Secondary education was more effectively government-regimented. In 1803 there were 50 secondary schools in the Vilnius educational district, 16 in Vilnius province. The language of instruction was Polish until 1831, then Russian. Textbooks (under imperial censorship after 1824) were increasingly written by faculty members of the University of Vilnius, e.g. Kalikstas Kasakauskis, <em>Kalbrėda liežuvio žemaitiško</em> (1832), and Simonas Daukantas, <em>Prasma lotynų kalbos</em> (1837). After 1827, children from the unfree classes were legally barred from secondary education. Political agitation at schools started in 1820-24 with the Filarets. In 1830-31, some students from Kaunas and Merkinė joined the insurgents. After 1831, the history of Poland-Lithuania and Polish language and literature were also removed from the curriculum; many schools and all teacher-training institutions were closed down.

    Educational facilities at all levels were scarce and overcrowded in the second half of the century. Many students pursued their education in Latvia (Jelgava, Riga), especially after the 1863 uprising; teachers tended to be appointed from Russia; a new (Orthodox) teacher-training college was established in 1872.

    In the beginning of the 19th century, the number of students at the Imperial University of Vilnius increased: 1804 – 338; 1810 – 441; 1820 – 686; 1830 – 1321. Until its closure in 1832, Vilnius University had offered both humanities and natural sciences; among its faculty members was the historian Joachim Lelewel; one of the students was Adam Mickiewicz; Samogitian-Lithuanians at Vilnius University included Simonas Stanevičius and Simonas Daukantas. Under the influence of Lelewel, student radicalism flourished, manifesting itself in the Filomath and Filaret societies (both suppressed in 1823); the Lithuanian-Samogitian student movement was led by Stanevičius (who wrote the patriotic ode <em>Šlovė Žemaičių</em> in 1829) and Daukantas. Many students joined the insurrection of 1830-31, which contributed to the university’s closure in 1832. Traditionally Polish-oriented, the university had in 1822 prepared a project on the use of Lithuanian in public places and decided to establish Lithuanian classes (1828, not implemented). After the Vilnius closure, some higher education institutions were moved to St Petersburg, which became the centre of Catholic national-minded intellectuals, while more secular national activists gathered in Moscow; students also enrolled at universities such as Tartu (mostly medicine), Kharkov (which also catered for many Ukrainians who hitherto would have gone to Vilnius) and Kazan. This included many emerging intellectuals of the Lithuanian national movement: Basanavičius (Moscow), Maironis (Kiev, St Petersburg), J. Šliūpas (St Petersburg), Jonas Biliūnas (Tartu). At these universities, various Lithuanian student clubs were active, e.g. the <em>Szegól</em> at Tartu.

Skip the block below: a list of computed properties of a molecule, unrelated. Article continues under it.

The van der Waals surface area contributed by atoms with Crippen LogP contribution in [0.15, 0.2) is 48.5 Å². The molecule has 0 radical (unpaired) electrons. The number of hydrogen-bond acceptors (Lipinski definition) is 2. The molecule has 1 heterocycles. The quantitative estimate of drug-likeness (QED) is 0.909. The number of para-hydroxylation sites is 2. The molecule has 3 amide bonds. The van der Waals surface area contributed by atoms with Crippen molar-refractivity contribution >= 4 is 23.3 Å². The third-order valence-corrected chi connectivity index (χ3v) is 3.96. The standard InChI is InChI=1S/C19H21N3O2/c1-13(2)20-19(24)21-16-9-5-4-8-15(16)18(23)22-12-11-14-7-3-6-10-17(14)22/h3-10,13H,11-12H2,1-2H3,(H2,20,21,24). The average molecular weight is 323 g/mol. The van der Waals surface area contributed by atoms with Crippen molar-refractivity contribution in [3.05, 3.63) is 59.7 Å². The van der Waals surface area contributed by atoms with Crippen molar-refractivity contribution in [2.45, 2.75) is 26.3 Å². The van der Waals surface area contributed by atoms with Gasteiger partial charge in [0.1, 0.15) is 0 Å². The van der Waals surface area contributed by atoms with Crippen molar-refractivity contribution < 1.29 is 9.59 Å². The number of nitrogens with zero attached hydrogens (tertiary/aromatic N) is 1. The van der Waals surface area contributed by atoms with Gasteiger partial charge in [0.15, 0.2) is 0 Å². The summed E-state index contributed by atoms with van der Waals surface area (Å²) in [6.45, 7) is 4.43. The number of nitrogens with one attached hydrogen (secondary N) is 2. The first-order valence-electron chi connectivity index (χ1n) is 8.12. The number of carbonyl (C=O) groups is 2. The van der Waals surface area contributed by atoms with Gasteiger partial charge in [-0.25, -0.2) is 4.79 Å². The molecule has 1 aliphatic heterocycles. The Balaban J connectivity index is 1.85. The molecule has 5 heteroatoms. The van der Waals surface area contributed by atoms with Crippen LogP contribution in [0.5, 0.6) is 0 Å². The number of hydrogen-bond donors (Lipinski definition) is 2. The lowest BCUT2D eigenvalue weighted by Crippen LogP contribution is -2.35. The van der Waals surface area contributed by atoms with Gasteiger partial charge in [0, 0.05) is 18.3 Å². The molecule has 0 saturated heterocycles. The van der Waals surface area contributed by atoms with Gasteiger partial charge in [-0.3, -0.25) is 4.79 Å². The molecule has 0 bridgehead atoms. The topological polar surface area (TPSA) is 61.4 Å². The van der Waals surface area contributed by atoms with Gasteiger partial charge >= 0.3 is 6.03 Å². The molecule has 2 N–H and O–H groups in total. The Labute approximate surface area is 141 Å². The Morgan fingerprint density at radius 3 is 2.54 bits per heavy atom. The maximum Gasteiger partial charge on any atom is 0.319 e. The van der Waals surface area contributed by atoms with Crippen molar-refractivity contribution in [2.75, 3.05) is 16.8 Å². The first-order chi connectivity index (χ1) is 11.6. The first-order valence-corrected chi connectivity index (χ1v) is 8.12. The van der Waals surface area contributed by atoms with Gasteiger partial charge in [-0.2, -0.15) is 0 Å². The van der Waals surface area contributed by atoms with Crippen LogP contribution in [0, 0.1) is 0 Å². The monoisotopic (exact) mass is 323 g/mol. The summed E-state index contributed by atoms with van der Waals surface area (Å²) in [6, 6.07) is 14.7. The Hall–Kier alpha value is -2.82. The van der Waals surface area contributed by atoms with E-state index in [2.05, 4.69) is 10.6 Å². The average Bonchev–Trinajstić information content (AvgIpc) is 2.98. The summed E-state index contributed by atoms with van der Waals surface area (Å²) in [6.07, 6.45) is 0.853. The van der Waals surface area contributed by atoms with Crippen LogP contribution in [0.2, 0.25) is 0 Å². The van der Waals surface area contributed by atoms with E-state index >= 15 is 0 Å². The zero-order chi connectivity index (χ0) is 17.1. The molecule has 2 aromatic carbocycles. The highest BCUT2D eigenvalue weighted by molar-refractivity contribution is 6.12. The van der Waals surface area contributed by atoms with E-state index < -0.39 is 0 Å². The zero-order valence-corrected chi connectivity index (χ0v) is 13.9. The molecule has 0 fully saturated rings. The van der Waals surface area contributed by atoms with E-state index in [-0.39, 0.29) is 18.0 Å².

The Lithuanian national movement was significantly shaped by the education policies and practices in the Užnemunė district, which was transferred from Prussian to Russian rule in 1815, and where primary education was subject to different, local regulations. The Lithuanian language, ignored by the authorities, was taught only in the <em>pakampiai</em> (secret) schools, while officially licensed primary schools were poorly attended. After the 1863 rising, the language of instruction was Russian, but differently from the Vilnius educational district, Lithuanian was taught as a subject at the secondary schools and Lithuanian teachers were allowed to work here. They received their training at the Veiveriai Teachers’ Seminary, where Lithuanian was also taught, and which in the 1870s and 1880s became a hotbed of Lithuanian nationalism. The Marijampolė gymnasium was an important training ground for young nationally-minded intellectuals (Basanavičius, Jonas Jablonskis, Vincas Kudirka), providing them with access to the key intellectual networks in Russia; it also undertook illegal (Latin-letter Lithuanian) printing activities.

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    Rabačiauskaitė, Aurelija; Korsakaitė, Ingrida (eds.); Lietuviški elementoriai (Kaunas: Šviesa, 2000).

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    © the author and SPIN. Cite as follows (or as adapted to your stylesheet of choice): Sniečkutė, Marija, 2022. "Education : Lithuanian", Encyclopedia of Romantic Nationalism in Europe, ed. Joep Leerssen (electronic version; Amsterdam: Study Platform on Interlocking Nationalisms, https://ernie.uva.nl/), article version, last changed 03-04-2022, consulted 07-12-2023.